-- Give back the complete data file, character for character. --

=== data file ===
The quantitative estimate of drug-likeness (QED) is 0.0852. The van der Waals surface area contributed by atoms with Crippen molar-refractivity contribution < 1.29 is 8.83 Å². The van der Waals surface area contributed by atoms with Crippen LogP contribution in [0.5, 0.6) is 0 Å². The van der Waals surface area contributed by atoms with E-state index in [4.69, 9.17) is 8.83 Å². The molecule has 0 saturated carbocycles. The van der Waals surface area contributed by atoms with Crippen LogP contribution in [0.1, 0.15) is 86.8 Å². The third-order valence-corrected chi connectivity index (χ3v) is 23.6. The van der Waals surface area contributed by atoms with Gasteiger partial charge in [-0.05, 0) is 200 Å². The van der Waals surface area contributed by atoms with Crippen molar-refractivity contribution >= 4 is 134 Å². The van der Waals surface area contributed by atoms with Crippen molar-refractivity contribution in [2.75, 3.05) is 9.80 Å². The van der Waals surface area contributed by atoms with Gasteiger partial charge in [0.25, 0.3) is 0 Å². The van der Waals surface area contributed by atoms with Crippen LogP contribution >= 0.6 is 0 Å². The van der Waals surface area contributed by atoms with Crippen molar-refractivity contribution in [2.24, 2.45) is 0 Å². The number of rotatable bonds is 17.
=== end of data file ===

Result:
The quantitative estimate of drug-likeness (QED) is 0.0852. The van der Waals surface area contributed by atoms with Crippen molar-refractivity contribution < 1.29 is 8.83 Å². The van der Waals surface area contributed by atoms with Crippen LogP contribution in [0.5, 0.6) is 0 Å². The van der Waals surface area contributed by atoms with E-state index in [4.69, 9.17) is 8.83 Å². The molecule has 0 saturated carbocycles. The van der Waals surface area contributed by atoms with Crippen LogP contribution in [0.1, 0.15) is 86.8 Å². The third-order valence-corrected chi connectivity index (χ3v) is 23.6. The van der Waals surface area contributed by atoms with Gasteiger partial charge in [-0.05, 0) is 200 Å². The van der Waals surface area contributed by atoms with Crippen molar-refractivity contribution >= 4 is 134 Å². The van der Waals surface area contributed by atoms with Crippen molar-refractivity contribution in [2.75, 3.05) is 9.80 Å². The van der Waals surface area contributed by atoms with Gasteiger partial charge in [0.25, 0.3) is 0 Å². The van der Waals surface area contributed by atoms with Crippen LogP contribution >= 0.6 is 0 Å². The van der Waals surface area contributed by atoms with Crippen molar-refractivity contribution in [2.24, 2.45) is 0 Å². The number of rotatable bonds is 17.